Guleria said that there are a few vaccine candidates available that have been deemed safe for children. These include Pfizer, Bharat Biotech's Covaxin and Zydus Cadilla's ZyCoV-D shots.
COVID-19 vaccines for children should be available in the country by September, All India Institute of Medical Sciences (AIIMS) director Randeep Guleria has told news agency ANI.
"We should then start schools in a graded manner…(vaccines) will give more protection to kids and more confidence to the public that children are safe," he said.
Vaccination of children has been an intensely debated topic ever since the inoculation of the adult population began last December. Experts have weighed in on whether it would be safe to administer jabs to the children, and a host of other issues.
What are the vaccines available for children?
Globally, mRNA vaccines by Pfizer-BioNetch and Moderna, and those by Sinovac and Sinopharm have been tested on young people above 12, according to an article in the Nature journal. Several countries, including the US, Israel and China, are now offering the vaccines to this age group, the report added. No vaccine has been approved for those below 12 years old.
In India, Bharat Biotech's Covaxin and Zydus Cadila's candidate are in the trial phase. The country is currently vaccinating its adult population.
Results of Covaxin trials are expected by September, Guleria told ANI. According to this report, the trials are being conducted by segregating participants into three groups: 12-18 years, 6-11 years, and 2-5 years (trials may begin next week).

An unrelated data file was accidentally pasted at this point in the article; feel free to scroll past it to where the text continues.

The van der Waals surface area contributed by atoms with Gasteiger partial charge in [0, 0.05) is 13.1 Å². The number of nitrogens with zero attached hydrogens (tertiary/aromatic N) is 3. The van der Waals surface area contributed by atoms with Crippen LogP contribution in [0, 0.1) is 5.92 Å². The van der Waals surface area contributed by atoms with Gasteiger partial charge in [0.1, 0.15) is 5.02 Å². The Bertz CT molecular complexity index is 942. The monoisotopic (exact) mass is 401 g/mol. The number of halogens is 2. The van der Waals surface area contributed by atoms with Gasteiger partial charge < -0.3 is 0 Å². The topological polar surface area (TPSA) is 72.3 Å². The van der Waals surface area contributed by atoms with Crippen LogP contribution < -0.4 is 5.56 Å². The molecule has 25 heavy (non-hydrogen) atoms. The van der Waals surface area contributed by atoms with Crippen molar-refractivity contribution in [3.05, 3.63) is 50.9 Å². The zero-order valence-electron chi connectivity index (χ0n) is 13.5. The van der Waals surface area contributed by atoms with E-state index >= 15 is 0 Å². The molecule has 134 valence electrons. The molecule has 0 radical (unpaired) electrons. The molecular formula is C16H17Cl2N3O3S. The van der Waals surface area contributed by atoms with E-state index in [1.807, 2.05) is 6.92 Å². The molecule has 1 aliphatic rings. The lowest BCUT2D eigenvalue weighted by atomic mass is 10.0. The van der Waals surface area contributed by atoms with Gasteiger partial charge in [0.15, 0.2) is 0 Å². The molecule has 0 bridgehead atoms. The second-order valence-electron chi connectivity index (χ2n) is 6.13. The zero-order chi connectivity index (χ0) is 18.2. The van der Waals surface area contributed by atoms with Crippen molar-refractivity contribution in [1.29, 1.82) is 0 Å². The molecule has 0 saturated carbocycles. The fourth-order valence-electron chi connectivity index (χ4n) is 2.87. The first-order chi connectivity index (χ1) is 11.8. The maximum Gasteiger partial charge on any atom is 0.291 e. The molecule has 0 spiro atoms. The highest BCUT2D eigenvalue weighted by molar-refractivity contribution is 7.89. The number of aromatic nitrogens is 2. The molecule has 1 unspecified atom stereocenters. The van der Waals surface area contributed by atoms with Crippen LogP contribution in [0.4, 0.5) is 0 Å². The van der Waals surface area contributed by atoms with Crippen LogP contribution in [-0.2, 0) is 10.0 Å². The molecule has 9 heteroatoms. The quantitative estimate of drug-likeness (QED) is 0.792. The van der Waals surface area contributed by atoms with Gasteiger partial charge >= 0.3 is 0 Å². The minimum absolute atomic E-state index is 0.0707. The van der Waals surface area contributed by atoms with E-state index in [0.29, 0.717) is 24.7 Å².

Zydus Cadila has concluded its trial for the 12-18 years group, the report said. The Ahmedabad-based company has applied for emergency use authorisation of its plasmid DNA vaccine (the first-of-its-kind in the world) and has been asked to submit more data.
If vaccines for children are approved in India anytime soon, the 12-17 age group is expected to get the shots first. Jabs for those below this age group could take some more time to arrive, as suggested by the global experience.
Pfizer's vaccine already has US Food and Drug Administration's approval for use on children aged 12-17 years; it expects approval for children between 5 and 11 years by September. The company is also conducting trials on children between 6 months and 11 years.
Russia's Sputnik V vaccine, too, has started trials on children aged 12-17 years.
The debate rages
There have been many aspects to the debate over vaccinating children.
While there is a belief that children are not as severely impacted by COVID-19 as adults are, some of them still become very ill, according to the Nature article cited above. It also says "the spectre of long COVID — a constellation of sometimes debilitating symptoms that can linger for months after even a mild bout of COVID-19 — is enough for many paediatricians to urge vaccination as quickly as possible".
So far, vaccines have been found safe in adolescents.
There have also been debates on whether children should be given the shots at this point, even as millions in high-risk groups in less-developed countries await their jabs.
Some vaccine experts have also advocated the shots only for children with comorbidities or those living with vulnerable adult relatives or caregivers.